The rebel movement says Ibrahim Badreddin al-Houthi was found dead in a house in Yemen’s capital, Sanaa.
Fighting between Yemeni government forces and separatists in the southern port city of Aden has continued for a third consecutive day, with reports of at least 20 people killed.
The violence in the seat of Yemen‘s internationally-recognised government threatens to open a new front in the country’s devastating war, exposing a rift in a Saudi-led military alliance that has been battling the Houthi rebel movement since 2015.
At least five civilians were among the dead and dozens were wounded in Friday’s violence, according to doctors and security officials who spoke to news agencies and other reporters on the condition of anonymity.
Much of the fighting between forces loyal to President Abd-Rabbu Mansour Hadi and a United Arab Emirates-backed militia is taking place in areas that are among the city’s most populated, leading to serious concerns for the safety of civilians.
“Many appeals have been issued by civilians who are suffering from chronic diseases because the situation is getting dangerous for them to stay trapped between both fighting sides,” said Al Jazeera’s Mohammed al-Attab, reporting from Yemen’s Houthi-held capital, Sanaa.
In a statement published on Friday, the Norwegian Refugee Council (NRC) expressed deep concern for the safety of its staff and civilians, who have been trapped inside their homes since the fighting began on Wednesday, especially in Aden’s Crater neighbourhood.
“NRC currently has nine Yemeni staff members who are trapped by the fighting in the Crater area. We are extremely worried about their safety and well-being,” said Mohammed Abdi, the organisation’s country director in Yemen.
“There has been heavy, continuous shelling. We’re still hearing clashes in my neighbourhood,” Amgad, an NRC staff member in Yemen, said.
“The water supply has stopped for days. People have small water tanks with enough water to last for one or two day’s maximum. There isn’t enough water and this is one of the main concerns,” Amgad added.
Now in its fifth year, Yemen’s war between the Houthis and the coalition-backed, pro-government forces has claimed tens of thousands of lives and thrust millions to the brink of famine, in what the United Nations has called the worst humanitarian crisis in the world.
The clashes that began on Wednesday in Aden have pitted Hadi’s guards against a militia known as the Security Belt. Hani Bin Braik, deputy head of the so-called Southern Transitional Council, had called upon separatists to march to the presidential palace, which is largely empty since Hadi is based in Saudi Arabia.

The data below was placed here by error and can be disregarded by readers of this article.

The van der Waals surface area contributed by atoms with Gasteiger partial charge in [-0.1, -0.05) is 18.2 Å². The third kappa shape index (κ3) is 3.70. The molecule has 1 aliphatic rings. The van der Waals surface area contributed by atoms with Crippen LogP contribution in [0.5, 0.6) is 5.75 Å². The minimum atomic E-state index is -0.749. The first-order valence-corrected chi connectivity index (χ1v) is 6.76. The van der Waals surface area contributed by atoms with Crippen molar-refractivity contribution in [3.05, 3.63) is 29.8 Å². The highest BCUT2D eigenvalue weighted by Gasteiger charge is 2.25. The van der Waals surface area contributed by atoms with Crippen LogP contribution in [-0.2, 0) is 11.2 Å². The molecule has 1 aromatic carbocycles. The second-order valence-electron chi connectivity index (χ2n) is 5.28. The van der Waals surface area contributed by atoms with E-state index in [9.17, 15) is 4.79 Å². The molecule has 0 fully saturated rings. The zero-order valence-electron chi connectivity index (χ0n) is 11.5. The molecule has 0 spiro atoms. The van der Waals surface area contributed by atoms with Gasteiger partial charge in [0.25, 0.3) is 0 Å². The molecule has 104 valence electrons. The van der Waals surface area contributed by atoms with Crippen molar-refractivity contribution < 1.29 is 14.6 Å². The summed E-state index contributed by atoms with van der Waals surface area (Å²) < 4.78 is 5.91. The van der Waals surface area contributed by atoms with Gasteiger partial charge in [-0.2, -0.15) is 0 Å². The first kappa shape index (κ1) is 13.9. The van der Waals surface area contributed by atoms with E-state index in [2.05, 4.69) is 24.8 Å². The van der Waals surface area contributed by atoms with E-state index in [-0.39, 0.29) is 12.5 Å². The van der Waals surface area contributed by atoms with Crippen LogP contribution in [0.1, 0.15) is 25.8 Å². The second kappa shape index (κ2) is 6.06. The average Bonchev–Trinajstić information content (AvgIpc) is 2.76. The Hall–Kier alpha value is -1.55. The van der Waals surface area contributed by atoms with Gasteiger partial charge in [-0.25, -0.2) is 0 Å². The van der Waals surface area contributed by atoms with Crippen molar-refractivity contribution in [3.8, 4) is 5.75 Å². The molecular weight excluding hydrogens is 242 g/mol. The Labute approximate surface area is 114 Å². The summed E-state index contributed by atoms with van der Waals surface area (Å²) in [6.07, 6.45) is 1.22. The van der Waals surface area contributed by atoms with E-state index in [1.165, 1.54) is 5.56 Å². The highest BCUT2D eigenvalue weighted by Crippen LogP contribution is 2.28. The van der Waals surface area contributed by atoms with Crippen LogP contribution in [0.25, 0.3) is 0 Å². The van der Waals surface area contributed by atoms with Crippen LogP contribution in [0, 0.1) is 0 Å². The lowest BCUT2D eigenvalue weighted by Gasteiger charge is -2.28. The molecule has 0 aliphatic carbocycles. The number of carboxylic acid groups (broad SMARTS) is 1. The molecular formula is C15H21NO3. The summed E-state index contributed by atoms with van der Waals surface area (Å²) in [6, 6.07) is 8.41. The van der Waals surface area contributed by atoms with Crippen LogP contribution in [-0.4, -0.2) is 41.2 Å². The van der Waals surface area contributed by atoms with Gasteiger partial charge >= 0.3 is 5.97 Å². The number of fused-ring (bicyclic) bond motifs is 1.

The government, in turn, has accused the separatist leader of fomenting sedition that would only serve the rebels and called upon the governments of Saudi Arabia and the UAE to press the separatists to halt their attacks.
“They are on the same side in terms of fighting the Houthis … however, in reality they have not been getting along for months,” Sama’a al-Hamdani, of the Middle East Institute, told Al Jazeera from Washington, DC.
“Southern separatist forces, especially those represented in the Southern Transition Council, have called repeatedly for secession, and feel like the time is ideal to self-determination and to pursue it now,” al-Hamdani added.
“It seems that although they are fighting against a common enemy, the time has come where differences among them are more important than fighting that enemy.”
The International Crisis Group warned on Friday that the fighting would “make an already multi-faceted conflict even more complex and intractable”.
“Such a conflict would deepen what is already the world’s worst humanitarian crisis and make a national political settlement harder to achieve,” read a statement issued by the Brussels-based group.
Stephane Dujarric, spokesman for the UN chief, also raised concerns over the fighting and called on the different sides to “recommit themselves to a political process”.
While fighting gripped Aden for a third straight day, The World Food Program (WFP) announced on Friday that it would resume food aid in the Houthi-controlled Sanaa after the end of the upcoming Muslim holiday of Eid al-Adha.
In a move that affected 850,000 people, the WFP announced in June it was partially suspending its aid to the capital amid accusations that the Houthis were diverting the food from the some of the worst affected people in the war-torn country.
The WFP did not elaborate on the details of the agreement, saying only that it had reached a deal with the rebels in regards to the resumption of aid distribution.
According to the WFP, rebel authorities granted the organisation “written guarantees” that it can bring in all staff and equipment needed, and would be given “unimpeded access” to all areas where it needs to work.